Get Version Controlled
If you’re not comfortable with git yet, I highly recommend you get up and running with it. There are tons of great tutorials out there. The one I used can be found here. It’s a 70 min video but is very good at explaining how git works.
What files should I version control?
Here is a gist I yanked from github that is everything you need to know about version controlling WordPress.
*.log .htaccess sitemap.xml sitemap.xml.gz wp-config.php wp-content/advanced-cache.php wp-content/backup-db/ wp-content/backups/ wp-content/blogs.dir/ wp-content/cache/ wp-content/upgrade/ wp-content/uploads/ wp-content/wp-cache-config.php
If you find a different/better WordPress .gitignore, let me know in the comments.
This gist has saved me a lot of time of fiddling with different .gitignore configurations.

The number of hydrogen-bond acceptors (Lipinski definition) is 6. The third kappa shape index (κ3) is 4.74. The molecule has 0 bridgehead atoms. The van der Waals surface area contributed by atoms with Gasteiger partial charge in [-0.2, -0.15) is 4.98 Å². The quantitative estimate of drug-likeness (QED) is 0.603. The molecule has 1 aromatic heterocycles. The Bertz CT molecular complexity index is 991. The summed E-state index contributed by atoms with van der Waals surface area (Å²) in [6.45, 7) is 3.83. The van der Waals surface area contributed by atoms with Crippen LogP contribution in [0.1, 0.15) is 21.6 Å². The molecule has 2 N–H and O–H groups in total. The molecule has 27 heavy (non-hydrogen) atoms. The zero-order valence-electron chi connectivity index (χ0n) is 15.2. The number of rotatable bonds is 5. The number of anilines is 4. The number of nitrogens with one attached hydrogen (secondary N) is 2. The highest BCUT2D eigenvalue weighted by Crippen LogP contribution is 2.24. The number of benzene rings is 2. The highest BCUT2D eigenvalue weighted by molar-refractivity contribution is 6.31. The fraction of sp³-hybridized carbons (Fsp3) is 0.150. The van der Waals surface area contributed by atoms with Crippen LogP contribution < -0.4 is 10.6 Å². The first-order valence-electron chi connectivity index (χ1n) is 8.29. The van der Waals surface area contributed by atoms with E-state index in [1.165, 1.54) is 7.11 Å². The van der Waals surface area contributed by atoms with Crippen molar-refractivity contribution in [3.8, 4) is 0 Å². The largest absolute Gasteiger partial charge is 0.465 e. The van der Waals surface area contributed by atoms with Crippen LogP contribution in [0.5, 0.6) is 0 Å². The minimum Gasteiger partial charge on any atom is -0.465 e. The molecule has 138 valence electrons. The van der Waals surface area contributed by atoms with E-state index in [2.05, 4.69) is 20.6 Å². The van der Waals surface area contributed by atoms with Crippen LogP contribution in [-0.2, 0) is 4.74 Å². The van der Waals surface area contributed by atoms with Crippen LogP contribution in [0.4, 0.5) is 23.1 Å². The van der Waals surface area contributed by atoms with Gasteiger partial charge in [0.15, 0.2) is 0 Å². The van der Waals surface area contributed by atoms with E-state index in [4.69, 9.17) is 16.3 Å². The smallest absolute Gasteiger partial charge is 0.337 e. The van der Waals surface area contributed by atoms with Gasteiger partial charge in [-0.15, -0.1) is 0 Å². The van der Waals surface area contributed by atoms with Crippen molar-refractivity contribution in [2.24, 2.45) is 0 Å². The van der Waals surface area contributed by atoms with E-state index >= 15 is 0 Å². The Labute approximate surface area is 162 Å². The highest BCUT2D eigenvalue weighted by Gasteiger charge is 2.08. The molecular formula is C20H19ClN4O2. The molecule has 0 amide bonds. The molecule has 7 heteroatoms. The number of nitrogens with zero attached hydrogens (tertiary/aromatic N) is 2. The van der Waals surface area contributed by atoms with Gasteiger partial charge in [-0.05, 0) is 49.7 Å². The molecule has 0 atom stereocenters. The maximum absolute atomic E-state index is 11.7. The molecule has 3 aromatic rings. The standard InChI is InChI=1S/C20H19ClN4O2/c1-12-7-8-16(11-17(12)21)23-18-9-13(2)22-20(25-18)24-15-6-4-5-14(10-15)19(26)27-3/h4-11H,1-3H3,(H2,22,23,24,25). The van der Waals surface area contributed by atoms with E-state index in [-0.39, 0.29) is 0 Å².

I use MAMP when I’m at work on a Mac and XAMPP when I’m home on a PC. They both achieve the same goal. I can work locally on my WordPress site. I can tinker with PHP and test without worrying about bringing down my production server or bogging it down.
Local configuration vs. production configuration
Now, chances are, the settings within your wp-config.php file will be different on your local server than your production server. There are multiple ways to handle this.
The way I use was posted by Mark Jaquith on his blog. It’s a clever way of dealing with the local vs production dilemma that all WordPress devs have encountered at least once.
Another quite good reference point on the matter is this article, which takes into account version control as well.
Use Node.js & Grunt
If you want to completely supercharge your WordPress workflow, look into using Node.js and Grunt to run repetitive tasks. I might write my own article on this eventually, but until then I would highly recommend looking at an article by Matt Banks about WordPress development and deployment with Grunt.